Rupert Murdoch’s recurring dream

Owning Britain's biggest pay TV provider won't become reality until at least 2018.

Press Release ( - LONDON - Jul 19, 2017 - Hans Suss – Customer Relations

A planned $15 billion takeover of Sky by 21st Century Fox faces many more months of scrutiny by U.K. officials after Murdoch declined to offer new concessions to protect Sky’s editorial independence, according to sources familiar with the matter.

U.K. culture secretary Karen Bradley said last month that she would order an additional review of the deal unless Fox were able to assuage concerns that it would give the Murdoch family too much influence over British media. The deadline for Fox to submit new proposals is midday ET on Friday.

Spokespeople for Fox and the British government declined to comment.

The additional review would be conducted by Britain’s Competition and Markets Authority.

Fox said last month that it expected an investigation by the CMA to take at least 24 weeks and prevent the transaction from closing before June 30, 2018.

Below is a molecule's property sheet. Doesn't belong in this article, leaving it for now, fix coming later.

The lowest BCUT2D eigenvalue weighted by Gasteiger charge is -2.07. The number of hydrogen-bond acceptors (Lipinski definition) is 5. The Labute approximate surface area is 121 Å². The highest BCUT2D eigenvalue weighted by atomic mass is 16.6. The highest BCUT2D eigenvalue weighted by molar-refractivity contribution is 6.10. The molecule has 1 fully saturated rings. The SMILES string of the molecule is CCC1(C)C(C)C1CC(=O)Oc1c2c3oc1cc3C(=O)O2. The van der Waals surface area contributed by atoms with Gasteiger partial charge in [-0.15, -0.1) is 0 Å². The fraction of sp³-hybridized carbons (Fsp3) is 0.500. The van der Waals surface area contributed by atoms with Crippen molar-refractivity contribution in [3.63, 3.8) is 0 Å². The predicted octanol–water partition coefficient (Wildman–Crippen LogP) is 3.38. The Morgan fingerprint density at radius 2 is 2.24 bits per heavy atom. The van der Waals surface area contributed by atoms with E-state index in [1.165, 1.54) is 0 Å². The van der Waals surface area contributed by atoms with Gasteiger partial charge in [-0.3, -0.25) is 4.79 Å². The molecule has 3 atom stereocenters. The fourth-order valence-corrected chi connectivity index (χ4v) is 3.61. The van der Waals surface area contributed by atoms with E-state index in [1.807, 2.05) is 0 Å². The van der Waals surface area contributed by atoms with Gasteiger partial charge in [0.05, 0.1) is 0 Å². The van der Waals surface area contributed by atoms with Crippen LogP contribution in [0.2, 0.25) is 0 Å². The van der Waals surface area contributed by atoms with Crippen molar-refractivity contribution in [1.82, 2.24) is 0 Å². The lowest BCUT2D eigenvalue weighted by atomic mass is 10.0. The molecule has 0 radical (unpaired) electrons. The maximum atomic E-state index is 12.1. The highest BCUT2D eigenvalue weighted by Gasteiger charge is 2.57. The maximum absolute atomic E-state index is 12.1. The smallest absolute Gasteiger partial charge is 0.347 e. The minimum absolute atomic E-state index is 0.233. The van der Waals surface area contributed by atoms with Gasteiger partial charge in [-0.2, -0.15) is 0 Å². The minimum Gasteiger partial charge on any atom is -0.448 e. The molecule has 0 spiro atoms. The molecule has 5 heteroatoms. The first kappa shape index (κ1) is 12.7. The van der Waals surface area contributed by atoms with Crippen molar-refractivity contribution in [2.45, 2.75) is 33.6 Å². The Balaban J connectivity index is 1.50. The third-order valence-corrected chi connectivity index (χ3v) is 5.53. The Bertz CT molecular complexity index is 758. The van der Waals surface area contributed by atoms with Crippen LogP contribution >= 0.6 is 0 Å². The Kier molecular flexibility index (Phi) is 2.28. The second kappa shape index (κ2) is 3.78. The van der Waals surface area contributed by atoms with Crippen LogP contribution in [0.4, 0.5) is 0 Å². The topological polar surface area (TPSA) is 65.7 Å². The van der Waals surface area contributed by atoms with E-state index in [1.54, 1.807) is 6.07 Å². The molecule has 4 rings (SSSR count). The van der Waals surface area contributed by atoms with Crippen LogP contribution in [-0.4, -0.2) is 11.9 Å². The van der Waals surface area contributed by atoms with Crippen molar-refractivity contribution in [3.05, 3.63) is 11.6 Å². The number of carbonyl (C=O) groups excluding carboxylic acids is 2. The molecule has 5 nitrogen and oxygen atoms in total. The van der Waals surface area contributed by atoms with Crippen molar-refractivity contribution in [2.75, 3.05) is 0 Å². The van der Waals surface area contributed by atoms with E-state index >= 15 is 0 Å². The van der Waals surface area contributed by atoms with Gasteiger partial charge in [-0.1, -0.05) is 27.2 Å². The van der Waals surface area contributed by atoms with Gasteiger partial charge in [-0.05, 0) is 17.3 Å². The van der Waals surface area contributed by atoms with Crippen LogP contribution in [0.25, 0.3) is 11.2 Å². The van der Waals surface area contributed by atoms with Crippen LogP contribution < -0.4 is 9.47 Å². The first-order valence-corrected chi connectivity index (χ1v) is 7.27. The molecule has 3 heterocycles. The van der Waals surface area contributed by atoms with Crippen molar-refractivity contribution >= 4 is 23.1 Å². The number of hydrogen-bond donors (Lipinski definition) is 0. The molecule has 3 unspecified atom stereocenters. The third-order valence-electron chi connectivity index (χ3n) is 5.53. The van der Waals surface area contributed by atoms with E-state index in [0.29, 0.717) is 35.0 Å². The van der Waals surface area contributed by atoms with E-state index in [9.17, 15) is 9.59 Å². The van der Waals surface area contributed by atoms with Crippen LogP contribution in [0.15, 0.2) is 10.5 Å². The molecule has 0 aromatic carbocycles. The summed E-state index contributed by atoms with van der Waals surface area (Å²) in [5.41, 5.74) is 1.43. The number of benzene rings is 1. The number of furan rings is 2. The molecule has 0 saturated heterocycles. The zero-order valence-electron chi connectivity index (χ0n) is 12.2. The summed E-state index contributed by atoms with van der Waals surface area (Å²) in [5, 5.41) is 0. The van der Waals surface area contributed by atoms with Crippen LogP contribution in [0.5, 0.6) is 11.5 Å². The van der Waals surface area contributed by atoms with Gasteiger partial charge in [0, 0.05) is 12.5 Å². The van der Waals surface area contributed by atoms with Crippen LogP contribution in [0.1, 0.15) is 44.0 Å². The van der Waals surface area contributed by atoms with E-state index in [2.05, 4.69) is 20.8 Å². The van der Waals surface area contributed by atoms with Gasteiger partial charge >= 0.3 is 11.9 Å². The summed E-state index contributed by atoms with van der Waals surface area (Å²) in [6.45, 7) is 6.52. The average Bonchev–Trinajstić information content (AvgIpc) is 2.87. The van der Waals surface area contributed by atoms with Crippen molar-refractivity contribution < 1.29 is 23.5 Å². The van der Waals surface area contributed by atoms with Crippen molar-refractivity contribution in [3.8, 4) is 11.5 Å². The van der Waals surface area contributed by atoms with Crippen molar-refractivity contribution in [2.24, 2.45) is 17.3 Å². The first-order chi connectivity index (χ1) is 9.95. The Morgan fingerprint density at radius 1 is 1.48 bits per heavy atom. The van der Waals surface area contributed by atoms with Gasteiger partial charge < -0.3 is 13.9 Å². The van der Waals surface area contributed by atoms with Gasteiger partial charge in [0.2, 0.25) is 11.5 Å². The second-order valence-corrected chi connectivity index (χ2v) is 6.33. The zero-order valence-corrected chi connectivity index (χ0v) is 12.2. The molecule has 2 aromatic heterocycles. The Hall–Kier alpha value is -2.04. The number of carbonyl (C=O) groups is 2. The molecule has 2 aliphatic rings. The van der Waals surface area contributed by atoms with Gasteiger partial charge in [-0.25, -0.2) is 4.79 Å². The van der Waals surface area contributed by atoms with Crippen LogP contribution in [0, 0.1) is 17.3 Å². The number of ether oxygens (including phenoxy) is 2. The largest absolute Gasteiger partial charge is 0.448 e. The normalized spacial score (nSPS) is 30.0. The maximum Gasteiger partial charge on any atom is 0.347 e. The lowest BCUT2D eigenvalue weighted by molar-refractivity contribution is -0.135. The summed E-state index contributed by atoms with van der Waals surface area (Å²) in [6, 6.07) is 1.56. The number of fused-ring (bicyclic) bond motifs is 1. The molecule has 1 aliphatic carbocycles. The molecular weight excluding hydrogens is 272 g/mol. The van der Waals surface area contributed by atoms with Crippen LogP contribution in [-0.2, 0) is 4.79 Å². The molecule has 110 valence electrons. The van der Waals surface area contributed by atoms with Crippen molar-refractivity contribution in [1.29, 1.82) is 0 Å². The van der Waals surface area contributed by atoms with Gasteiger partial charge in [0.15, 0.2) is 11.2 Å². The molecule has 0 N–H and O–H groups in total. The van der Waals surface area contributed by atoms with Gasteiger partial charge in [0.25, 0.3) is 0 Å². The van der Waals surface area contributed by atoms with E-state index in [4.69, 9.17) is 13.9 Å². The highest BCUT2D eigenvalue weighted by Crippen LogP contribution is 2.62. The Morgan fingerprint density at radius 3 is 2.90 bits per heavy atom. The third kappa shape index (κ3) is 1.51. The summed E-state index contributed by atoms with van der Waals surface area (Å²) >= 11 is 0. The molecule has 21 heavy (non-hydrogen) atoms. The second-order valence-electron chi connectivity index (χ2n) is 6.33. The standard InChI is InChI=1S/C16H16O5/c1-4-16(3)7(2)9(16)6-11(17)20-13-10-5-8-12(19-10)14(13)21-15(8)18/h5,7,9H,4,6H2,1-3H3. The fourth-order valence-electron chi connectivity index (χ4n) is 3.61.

It would have to pay Sky £200 million as a break fee if the deal falls apart.

Sky (SKYAY) shares slipped 0.7% in London to trade at £9.68, nearly 10% below Fox’s offer price of £10.75.

Bradley has said the proposed company would have the third largest reach of any news provider in the U.K., uniquely spanning television, radio, newspapers and digital publications.

The question is whether the deal would increase Murdoch’s influence over British politics and public opinion. He already controls three major newspapers — The Sun, The Times and The Sunday Times.

Bradley rejected initial proposals from Fox and Sky aimed at addressing those concerns — including establishing an editorial board for Sky News with a majority of independent members. The board would oversee the appointment of the head of Sky News.

The companies had also offered to maintain Sky-branded news for five years with no reduction in its budget.

This is Murdoch’s second attempt to buy Sky. A previous bid collapsed in 2012 in the wake of a phone-hacking scandal at his British newspapers.

Sky has 22 million customers in five European markets: Italy, Germany, Austria, the U.K. and Ireland.

Source : Sky

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